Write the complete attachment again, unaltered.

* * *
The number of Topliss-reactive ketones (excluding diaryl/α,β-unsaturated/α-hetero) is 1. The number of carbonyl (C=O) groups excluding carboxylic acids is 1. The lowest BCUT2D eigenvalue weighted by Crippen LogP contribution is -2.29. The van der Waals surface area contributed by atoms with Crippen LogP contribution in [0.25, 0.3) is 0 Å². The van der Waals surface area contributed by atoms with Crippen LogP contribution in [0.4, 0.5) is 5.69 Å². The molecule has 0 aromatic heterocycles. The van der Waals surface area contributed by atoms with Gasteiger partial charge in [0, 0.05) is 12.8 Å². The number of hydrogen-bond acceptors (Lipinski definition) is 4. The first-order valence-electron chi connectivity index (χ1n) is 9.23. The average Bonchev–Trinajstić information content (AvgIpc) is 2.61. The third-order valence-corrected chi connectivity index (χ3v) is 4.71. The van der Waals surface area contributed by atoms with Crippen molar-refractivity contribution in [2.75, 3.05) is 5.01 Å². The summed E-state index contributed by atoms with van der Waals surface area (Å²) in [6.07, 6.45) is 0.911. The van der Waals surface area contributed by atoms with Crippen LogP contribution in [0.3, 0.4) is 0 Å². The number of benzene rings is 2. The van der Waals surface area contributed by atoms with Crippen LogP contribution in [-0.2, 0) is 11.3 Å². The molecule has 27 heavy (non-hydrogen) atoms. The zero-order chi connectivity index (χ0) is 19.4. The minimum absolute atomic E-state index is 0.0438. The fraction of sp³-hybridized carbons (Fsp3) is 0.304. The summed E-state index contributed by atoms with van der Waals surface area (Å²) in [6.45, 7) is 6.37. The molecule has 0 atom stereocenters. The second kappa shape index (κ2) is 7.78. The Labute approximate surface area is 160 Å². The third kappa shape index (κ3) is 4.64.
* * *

The number of Topliss-reactive ketones (excluding diaryl/α,β-unsaturated/α-hetero) is 1. The number of carbonyl (C=O) groups excluding carboxylic acids is 1. The lowest BCUT2D eigenvalue weighted by Crippen LogP contribution is -2.29. The van der Waals surface area contributed by atoms with Crippen LogP contribution in [0.25, 0.3) is 0 Å². The van der Waals surface area contributed by atoms with Crippen LogP contribution in [0.4, 0.5) is 5.69 Å². The molecule has 0 aromatic heterocycles. The van der Waals surface area contributed by atoms with Gasteiger partial charge in [0, 0.05) is 12.8 Å². The number of hydrogen-bond acceptors (Lipinski definition) is 4. The first-order valence-electron chi connectivity index (χ1n) is 9.23. The average Bonchev–Trinajstić information content (AvgIpc) is 2.61. The third-order valence-corrected chi connectivity index (χ3v) is 4.71. The van der Waals surface area contributed by atoms with Crippen molar-refractivity contribution in [2.75, 3.05) is 5.01 Å². The summed E-state index contributed by atoms with van der Waals surface area (Å²) in [6.07, 6.45) is 0.911. The van der Waals surface area contributed by atoms with Crippen LogP contribution in [0.3, 0.4) is 0 Å². The number of benzene rings is 2. The van der Waals surface area contributed by atoms with Crippen LogP contribution in [-0.2, 0) is 11.3 Å². The molecule has 27 heavy (non-hydrogen) atoms. The zero-order chi connectivity index (χ0) is 19.4. The minimum absolute atomic E-state index is 0.0438. The fraction of sp³-hybridized carbons (Fsp3) is 0.304. The summed E-state index contributed by atoms with van der Waals surface area (Å²) in [6.45, 7) is 6.37. The molecule has 0 atom stereocenters. The second kappa shape index (κ2) is 7.78. The Labute approximate surface area is 160 Å². The third kappa shape index (κ3) is 4.64.